Uniting for Peace was next used by the United States to pressure the Soviet Union to cease its intervention in Hungary in 1956. The Soviet Union had used its veto to prevent the passage of an anti-intervention resolution in the Security Council. Again, an emergency session of the General Assembly was held and the Soviet Union was ordered to stop its intervention in Hungary.
In the current impasse over Iraq in the Security Council, Uniting for Peace can and should be used. The General Assembly should consider taking action with regard to the threat to the peace posed by U.S. military action against Iraq taken without U.N. authority. It could require that no military action be taken against Iraq without the explicit authority of the Security Council. It could mandate that the inspection regime be permitted to complete its inspections. It seems unlikely that the United States and Britain would ignore such a measure. A vote by the majority of countries in the world, particularly if it were almost unanimous, would make the unilateral rush to war more difficult.
Uniting for Peace can be invoked either by seven members of the Security Council or by a majority of the members of the General Assembly. This gives those who oppose unilateral war a real opportunity for activism. People everywhere in the world can lobby their governments to bring on such a resolution. This effort can become a worldwide effort to, as the UN Charter so eloquently states, "save succeeding generations form the scourge of war."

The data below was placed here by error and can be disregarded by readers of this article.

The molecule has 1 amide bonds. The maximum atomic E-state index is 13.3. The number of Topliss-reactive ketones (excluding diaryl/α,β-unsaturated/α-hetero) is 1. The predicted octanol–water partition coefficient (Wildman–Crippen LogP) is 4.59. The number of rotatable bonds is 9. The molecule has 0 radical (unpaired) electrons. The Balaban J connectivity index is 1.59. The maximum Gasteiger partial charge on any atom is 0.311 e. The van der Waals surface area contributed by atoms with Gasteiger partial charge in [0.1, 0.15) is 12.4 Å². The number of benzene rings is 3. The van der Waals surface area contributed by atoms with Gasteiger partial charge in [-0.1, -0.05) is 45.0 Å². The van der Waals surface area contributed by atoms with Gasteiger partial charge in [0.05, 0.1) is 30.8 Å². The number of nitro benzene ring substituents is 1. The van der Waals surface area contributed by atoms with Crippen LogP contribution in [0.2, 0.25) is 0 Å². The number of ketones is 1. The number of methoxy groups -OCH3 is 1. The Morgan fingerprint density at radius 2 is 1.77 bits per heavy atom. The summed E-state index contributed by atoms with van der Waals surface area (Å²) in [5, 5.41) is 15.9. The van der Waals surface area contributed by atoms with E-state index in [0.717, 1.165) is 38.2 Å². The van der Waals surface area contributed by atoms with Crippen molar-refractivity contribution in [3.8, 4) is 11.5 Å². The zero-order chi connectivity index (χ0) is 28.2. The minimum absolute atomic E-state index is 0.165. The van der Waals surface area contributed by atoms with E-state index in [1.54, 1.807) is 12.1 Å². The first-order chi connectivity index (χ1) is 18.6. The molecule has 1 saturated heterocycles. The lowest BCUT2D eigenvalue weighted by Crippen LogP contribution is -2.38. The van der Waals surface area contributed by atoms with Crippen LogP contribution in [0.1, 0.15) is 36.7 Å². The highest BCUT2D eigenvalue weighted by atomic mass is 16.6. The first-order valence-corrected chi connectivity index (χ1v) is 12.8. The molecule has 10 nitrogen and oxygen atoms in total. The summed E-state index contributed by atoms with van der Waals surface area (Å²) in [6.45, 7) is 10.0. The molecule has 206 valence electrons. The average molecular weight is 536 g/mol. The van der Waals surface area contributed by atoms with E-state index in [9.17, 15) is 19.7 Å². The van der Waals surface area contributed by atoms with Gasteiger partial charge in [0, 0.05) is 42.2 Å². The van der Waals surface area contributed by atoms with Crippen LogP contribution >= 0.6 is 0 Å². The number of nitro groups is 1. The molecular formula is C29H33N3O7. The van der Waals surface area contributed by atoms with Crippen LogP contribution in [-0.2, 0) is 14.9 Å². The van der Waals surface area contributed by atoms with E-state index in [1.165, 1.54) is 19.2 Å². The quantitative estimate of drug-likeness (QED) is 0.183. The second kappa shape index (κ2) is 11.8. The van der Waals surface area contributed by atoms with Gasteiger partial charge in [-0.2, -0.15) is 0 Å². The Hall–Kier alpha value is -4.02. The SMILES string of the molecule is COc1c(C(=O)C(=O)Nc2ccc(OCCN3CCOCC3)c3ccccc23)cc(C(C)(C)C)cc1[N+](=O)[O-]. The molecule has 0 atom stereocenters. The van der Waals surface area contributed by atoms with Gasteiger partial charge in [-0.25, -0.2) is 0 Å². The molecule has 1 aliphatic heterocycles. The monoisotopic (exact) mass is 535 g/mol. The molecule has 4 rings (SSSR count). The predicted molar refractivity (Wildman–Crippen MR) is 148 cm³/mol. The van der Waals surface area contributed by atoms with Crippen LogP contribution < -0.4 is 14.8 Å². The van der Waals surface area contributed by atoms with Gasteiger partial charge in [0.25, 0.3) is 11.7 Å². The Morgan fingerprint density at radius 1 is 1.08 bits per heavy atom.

President, Center for Constitutional Rights
212 243 3805
Professor, Univ. of Pittsburgh Law School
1 412 648 1375http://www.danirak.dk/english/ratner_final_op_ed_uniting.htm
2) Lobbying Congress for Peace
[posted online on February 10, 2003]
Lobbying for Peace
by PETER DREIER
All social movements need an "outside" strategy and an "inside" strategy. The growing number of people participating in rallies and marches in opposition to President George W. Bush's plans to invade Iraq is heartening. The participants in protest events have included large numbers of ordinary Americans with no experience as activists and no ideological ax to grind. They think
Bush's war plans are premature or reckless.